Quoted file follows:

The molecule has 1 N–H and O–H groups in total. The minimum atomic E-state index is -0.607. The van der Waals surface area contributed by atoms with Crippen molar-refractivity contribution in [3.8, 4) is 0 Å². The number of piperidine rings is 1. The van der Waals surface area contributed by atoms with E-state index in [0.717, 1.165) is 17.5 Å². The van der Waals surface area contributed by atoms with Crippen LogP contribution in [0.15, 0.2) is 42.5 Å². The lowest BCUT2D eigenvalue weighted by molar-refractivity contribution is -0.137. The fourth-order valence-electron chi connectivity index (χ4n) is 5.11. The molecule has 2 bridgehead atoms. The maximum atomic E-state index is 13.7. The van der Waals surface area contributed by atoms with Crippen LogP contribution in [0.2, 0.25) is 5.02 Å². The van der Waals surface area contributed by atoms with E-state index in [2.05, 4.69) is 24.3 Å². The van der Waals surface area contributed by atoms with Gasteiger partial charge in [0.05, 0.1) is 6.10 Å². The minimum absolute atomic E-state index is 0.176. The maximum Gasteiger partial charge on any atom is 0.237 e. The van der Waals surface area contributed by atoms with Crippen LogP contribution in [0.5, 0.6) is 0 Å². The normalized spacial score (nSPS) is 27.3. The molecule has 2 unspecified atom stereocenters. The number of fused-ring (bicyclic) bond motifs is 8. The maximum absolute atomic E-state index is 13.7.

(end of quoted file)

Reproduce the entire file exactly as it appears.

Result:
The molecule has 1 N–H and O–H groups in total. The minimum atomic E-state index is -0.607. The van der Waals surface area contributed by atoms with Crippen molar-refractivity contribution in [3.8, 4) is 0 Å². The number of piperidine rings is 1. The van der Waals surface area contributed by atoms with E-state index in [0.717, 1.165) is 17.5 Å². The van der Waals surface area contributed by atoms with Crippen LogP contribution in [0.15, 0.2) is 42.5 Å². The lowest BCUT2D eigenvalue weighted by molar-refractivity contribution is -0.137. The fourth-order valence-electron chi connectivity index (χ4n) is 5.11. The molecule has 2 bridgehead atoms. The maximum atomic E-state index is 13.7. The van der Waals surface area contributed by atoms with Crippen LogP contribution in [0.2, 0.25) is 5.02 Å². The van der Waals surface area contributed by atoms with E-state index in [2.05, 4.69) is 24.3 Å². The van der Waals surface area contributed by atoms with Gasteiger partial charge in [0.05, 0.1) is 6.10 Å². The minimum absolute atomic E-state index is 0.176. The maximum Gasteiger partial charge on any atom is 0.237 e. The van der Waals surface area contributed by atoms with Crippen LogP contribution in [0.5, 0.6) is 0 Å². The normalized spacial score (nSPS) is 27.3. The molecule has 2 unspecified atom stereocenters. The number of fused-ring (bicyclic) bond motifs is 8. The maximum absolute atomic E-state index is 13.7.